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Henry Cow - The Henry Cow Legend [Aka: Legend or Leg End] CD (album) cover


Henry Cow



4.13 | 219 ratings

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Prog Reviewer
4 stars This album, which I only recently discovered, completely blew me away.

It's SO enjoyable, there's SO much going on... As other reviewers have pointed out, anyone interested in the instrumental side of Gryphon (especially the NON-medieval stuff), Gentle Giant, National Health or Zappa's UNCLE MEAT will definitely enjoy this. "Don't expect cheerfulness" one reviewer warns... Well, it's true that some of the melodies sound a little severe (in an early 20th century, neo-classical kind of way) but the music changes constantly, which makes it terribly hard to describe (just like PFM's early albums, although Henry Cow are - of course - completely unromantic) and you'll come across many moments of breath-taking loveliness. Apart from just TWO noisy free-jazz sax solos (don't let 'em fool you, there's one in the opening track!) LEG END contains absolutely nothing that's not easy to listen to. But you need to sit down and really listen. This is not music you do the dishes to.

So what exactly is there to enjoy? Well, I wrote a few things down... You'll hear lively flute solos accompanied by lyrical electric guitar arpeggios... Lots of tiny fugue-like passages which are taken up in turn by flute, bass guitar, clarinet and violin... Tongue-in-cheek sax melodies which come straight out of 1950s cabaret... Rapid lead guitar solos just as exciting as the one Steve Howe plays on "Awaken"... Splendidly recorded improvisations on bass, lead guitar and percussion which may remind you of the craziest moments in "Interstellar Overdrive"... And much, much more...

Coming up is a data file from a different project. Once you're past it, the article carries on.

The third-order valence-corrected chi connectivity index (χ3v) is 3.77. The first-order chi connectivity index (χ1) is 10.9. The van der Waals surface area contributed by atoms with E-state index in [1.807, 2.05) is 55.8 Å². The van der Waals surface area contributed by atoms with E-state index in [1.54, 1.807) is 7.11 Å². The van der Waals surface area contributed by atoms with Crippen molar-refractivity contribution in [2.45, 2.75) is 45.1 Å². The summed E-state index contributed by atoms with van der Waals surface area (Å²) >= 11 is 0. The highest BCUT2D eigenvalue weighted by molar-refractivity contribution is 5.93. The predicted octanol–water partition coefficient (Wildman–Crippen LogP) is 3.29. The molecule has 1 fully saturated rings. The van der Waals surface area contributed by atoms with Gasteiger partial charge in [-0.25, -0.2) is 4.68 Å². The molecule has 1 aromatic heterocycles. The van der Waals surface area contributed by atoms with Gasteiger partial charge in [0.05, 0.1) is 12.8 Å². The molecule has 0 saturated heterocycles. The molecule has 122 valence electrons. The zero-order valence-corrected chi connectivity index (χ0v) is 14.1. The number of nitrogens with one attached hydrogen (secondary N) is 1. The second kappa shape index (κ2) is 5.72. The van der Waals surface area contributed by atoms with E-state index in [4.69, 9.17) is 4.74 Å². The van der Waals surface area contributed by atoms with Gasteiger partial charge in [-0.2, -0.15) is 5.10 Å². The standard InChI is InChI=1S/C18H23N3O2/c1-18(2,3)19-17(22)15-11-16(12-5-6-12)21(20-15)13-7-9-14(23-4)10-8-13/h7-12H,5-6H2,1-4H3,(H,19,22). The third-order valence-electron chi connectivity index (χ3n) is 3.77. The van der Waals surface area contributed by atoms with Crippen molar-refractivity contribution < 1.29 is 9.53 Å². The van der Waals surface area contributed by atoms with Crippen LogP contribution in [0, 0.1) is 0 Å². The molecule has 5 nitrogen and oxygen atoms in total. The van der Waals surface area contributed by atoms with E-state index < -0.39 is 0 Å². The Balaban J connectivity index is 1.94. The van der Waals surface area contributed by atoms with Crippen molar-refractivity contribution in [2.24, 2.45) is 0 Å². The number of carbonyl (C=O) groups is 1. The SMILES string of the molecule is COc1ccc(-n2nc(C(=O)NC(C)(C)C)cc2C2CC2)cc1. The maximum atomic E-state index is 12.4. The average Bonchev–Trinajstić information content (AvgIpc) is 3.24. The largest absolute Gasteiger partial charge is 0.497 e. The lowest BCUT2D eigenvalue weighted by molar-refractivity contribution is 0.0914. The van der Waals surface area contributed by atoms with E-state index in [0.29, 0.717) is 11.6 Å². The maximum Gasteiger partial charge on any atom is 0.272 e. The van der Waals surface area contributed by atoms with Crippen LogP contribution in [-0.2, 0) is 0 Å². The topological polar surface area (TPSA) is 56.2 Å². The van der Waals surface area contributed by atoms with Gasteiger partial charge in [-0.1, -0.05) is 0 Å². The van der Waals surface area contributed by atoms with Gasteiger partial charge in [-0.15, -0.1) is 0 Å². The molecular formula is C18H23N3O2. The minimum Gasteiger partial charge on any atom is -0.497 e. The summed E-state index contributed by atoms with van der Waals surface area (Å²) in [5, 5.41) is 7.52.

The album ends on a splendid song which somewhat reminds me of Bertold Brecht and Kurt Weill (although I've only ever attended their "Mother Courage"). It's sung by the entire band in splendid multi-part harmony, with gorgeous arrangements for viola and violin. I read somewhere this song contains the first overt statement of Henry Cow's marxist ideas. If so, theirs was a very British kind of Marxism (closer to Groucho than to Karl) and clearly related to the Canterbury Scene: the lyrics refer to Gertrude Stein ("the mama of Dada") and to Lewis Carroll's immortal poem "The Hunting of the Snark".

At the time of writing, I haven't lived long enough with LEG END to know if it's really on the same level as, say, OF QUEUES AND CURES or LARKS' TONGUES IN ASPIC. Nevertheless, it seems undeniable that this is one of the true masterpieces of progressive music.

P.S. I just noticed I actually based my review on the so-called "original mix" from 2001. Earlier editions of the album may have sounded murky, but that 2001 mix is crystal clear. I've therefore decided to award it five stars. Meanwhile, THIS version, the older one, is getting four. Thank you for your patience!

fuxi | 4/5 |


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